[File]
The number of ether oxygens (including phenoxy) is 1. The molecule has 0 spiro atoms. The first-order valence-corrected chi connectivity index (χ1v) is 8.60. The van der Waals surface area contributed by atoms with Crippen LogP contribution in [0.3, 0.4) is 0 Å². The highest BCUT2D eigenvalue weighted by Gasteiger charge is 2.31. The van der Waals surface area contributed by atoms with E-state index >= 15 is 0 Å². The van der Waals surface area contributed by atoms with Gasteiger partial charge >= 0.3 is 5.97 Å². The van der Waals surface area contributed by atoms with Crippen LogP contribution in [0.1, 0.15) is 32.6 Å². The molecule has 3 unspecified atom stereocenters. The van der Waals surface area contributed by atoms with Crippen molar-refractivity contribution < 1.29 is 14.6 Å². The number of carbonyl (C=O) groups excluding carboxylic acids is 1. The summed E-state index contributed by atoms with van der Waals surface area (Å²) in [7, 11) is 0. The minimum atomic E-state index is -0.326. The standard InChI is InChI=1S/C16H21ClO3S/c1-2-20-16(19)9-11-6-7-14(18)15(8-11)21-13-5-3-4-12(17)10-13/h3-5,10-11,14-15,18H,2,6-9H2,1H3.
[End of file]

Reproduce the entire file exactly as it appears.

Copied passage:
The number of ether oxygens (including phenoxy) is 1. The molecule has 0 spiro atoms. The first-order valence-corrected chi connectivity index (χ1v) is 8.60. The van der Waals surface area contributed by atoms with Crippen LogP contribution in [0.3, 0.4) is 0 Å². The highest BCUT2D eigenvalue weighted by Gasteiger charge is 2.31. The van der Waals surface area contributed by atoms with E-state index >= 15 is 0 Å². The van der Waals surface area contributed by atoms with Gasteiger partial charge >= 0.3 is 5.97 Å². The van der Waals surface area contributed by atoms with Crippen LogP contribution in [0.1, 0.15) is 32.6 Å². The molecule has 3 unspecified atom stereocenters. The van der Waals surface area contributed by atoms with Crippen molar-refractivity contribution < 1.29 is 14.6 Å². The number of carbonyl (C=O) groups excluding carboxylic acids is 1. The summed E-state index contributed by atoms with van der Waals surface area (Å²) in [7, 11) is 0. The minimum atomic E-state index is -0.326. The standard InChI is InChI=1S/C16H21ClO3S/c1-2-20-16(19)9-11-6-7-14(18)15(8-11)21-13-5-3-4-12(17)10-13/h3-5,10-11,14-15,18H,2,6-9H2,1H3.